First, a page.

By Cam Lucadou-Wells
More people in Berwick ought to know the heroic and tragic name Harry Graham.
Graham is the only Test cricketer from Berwick Cricket Club.
In his pomp – in the 1890s – he was regarded as one of the world’s best batsmen, author Ronald Cardwell said.
He made a century on debut at Lord’s – the first Australian cricketer to attain the feat.
“His batting style was reminiscent of noone seen before him,” Mr Cardwell said.
“He used to dance down the track and play through the covers. He played his shots.”
Graham has been immortalised in Mr Cardwell’s book The Little Dasher, with the Australian launch of the book at the Melbourne Cricket Club on 12 April.
The stylish batsman – renowned on wet-weather pitches – deserves to be the equal of the town’s first Olympian, Edwin Flack, Mr Cardwell says.
Like Flack, Graham deserves a prominent statue in Berwick’s town centre.
Graham had boarded at Berwick Grammar School as a student, and kicked on as a talented country footballer who played with his brother at Melbourne Football Club.
At Berwick Grammar, his cricketing talent was nurtured by schoolmaster Edward Vieusseux, who was also a highly regarded player.
“I’d suggest that Graham had natural talent but learnt to be a cricketer from the principal at the school,” Mr Cardwell said.
“He’d be hitting a ball in summer, and kicking a ball in winter.”
Graham later played for South Melbourne Cricket Club – which has since re-located to Casey – and Melbourne Cricket Club.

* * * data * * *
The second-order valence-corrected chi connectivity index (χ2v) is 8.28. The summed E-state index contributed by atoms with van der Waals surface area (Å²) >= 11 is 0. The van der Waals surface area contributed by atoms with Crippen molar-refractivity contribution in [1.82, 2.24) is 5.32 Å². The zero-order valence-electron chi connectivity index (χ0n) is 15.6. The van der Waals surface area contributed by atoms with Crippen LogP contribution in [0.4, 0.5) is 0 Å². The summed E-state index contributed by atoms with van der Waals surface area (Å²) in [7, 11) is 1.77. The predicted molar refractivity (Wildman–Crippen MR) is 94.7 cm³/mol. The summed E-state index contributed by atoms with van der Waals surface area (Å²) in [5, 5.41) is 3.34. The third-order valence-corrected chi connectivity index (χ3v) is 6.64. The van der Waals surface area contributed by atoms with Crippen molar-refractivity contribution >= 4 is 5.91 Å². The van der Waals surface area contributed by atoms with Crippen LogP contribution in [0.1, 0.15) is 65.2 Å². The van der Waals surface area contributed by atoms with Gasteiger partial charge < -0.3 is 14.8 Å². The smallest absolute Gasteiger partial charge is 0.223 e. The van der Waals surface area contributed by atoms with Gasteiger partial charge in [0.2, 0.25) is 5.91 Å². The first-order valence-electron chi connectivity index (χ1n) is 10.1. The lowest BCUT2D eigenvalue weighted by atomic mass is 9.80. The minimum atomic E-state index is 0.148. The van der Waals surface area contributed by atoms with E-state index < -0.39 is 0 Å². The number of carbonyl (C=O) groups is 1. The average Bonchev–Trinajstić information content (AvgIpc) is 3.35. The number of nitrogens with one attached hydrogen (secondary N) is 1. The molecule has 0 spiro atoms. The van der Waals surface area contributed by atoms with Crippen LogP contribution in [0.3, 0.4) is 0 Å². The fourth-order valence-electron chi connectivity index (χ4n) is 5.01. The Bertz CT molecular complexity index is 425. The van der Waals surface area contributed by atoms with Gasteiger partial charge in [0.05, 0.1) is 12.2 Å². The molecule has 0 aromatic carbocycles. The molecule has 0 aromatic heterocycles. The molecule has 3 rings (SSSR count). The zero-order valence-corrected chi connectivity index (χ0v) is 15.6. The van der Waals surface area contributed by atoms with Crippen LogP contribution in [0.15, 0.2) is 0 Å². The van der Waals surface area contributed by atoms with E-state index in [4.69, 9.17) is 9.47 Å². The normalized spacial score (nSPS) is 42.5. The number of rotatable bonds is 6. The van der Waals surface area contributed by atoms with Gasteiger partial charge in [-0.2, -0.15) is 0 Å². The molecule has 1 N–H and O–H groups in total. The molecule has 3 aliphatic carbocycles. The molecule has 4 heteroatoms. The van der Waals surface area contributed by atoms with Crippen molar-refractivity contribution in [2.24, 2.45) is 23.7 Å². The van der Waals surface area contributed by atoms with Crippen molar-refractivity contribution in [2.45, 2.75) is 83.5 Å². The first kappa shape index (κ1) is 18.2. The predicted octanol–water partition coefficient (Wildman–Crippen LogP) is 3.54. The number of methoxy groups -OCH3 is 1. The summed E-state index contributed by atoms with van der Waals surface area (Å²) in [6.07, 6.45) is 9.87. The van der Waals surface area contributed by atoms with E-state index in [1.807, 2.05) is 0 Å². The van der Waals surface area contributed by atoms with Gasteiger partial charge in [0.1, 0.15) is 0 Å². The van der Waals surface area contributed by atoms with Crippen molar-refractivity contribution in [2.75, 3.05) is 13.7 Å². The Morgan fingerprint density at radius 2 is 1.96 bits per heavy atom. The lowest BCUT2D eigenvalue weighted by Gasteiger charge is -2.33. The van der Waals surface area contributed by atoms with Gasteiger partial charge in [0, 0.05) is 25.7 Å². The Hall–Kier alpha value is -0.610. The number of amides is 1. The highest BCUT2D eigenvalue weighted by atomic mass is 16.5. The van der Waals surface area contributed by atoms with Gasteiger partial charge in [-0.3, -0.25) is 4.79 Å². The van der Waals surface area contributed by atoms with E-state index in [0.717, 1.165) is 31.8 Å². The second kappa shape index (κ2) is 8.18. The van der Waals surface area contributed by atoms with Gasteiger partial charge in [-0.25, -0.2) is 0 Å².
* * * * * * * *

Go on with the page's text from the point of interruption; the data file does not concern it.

Yet as Mr Cardwell demonstrates, there is an epic tragic dimension to Graham’s life outside cricket.
He said he needed to know why this gifted sportsman succumbed to alcoholism after his Test career and died in a New Zealand lunatic asylum as a 41-year-old in 1911.
Mr Cardwell enlists a psychologist and medical expert to diagnose Graham’s demons within the book.
“Society didn’t know how to deal with it so put him in a mental asylum,” Mr Cardwell said.
“Because treatment wasn’t great in there, it was only a matter of time that he died.”
The simple reason for Graham’s descent was a lack of vocation, Mr Cardwell said.
Graham didn’t have to work during his cricket retirement, living for 15 years off the substantial riches of two Test tours to England in 1893 and 1896.
He tried his hand briefly at his father’s hairdressing business, on goldfields, in a stock agent’s office, and as a salesman – but mainly he played cricket, socialised and “wasted his time”.
“Alcohol became his friend. It effected his form, him personally and his life.”
Graham’s reluctance to look into the camera in photographs showed a shy person, perhaps with not many friends, Mr Cardwell surmises.
“He was never married, as far as I know.”
It’s not uncommon for retired cricketers to befall such tragedy – including modern sportsmen, Mr Cardwell said.
“Because a lot of players grow up in the game and become cricketers straight out of school, they don’t have a trade.
“They don’t do a fair day’s work for a fair day’s pay.
Graham’s roller-coaster life is salutary, Mr Cardwell says.
It reminds us that retired elite sportspeople need ongoing support and don’t suffer when they hit life’s “realities”.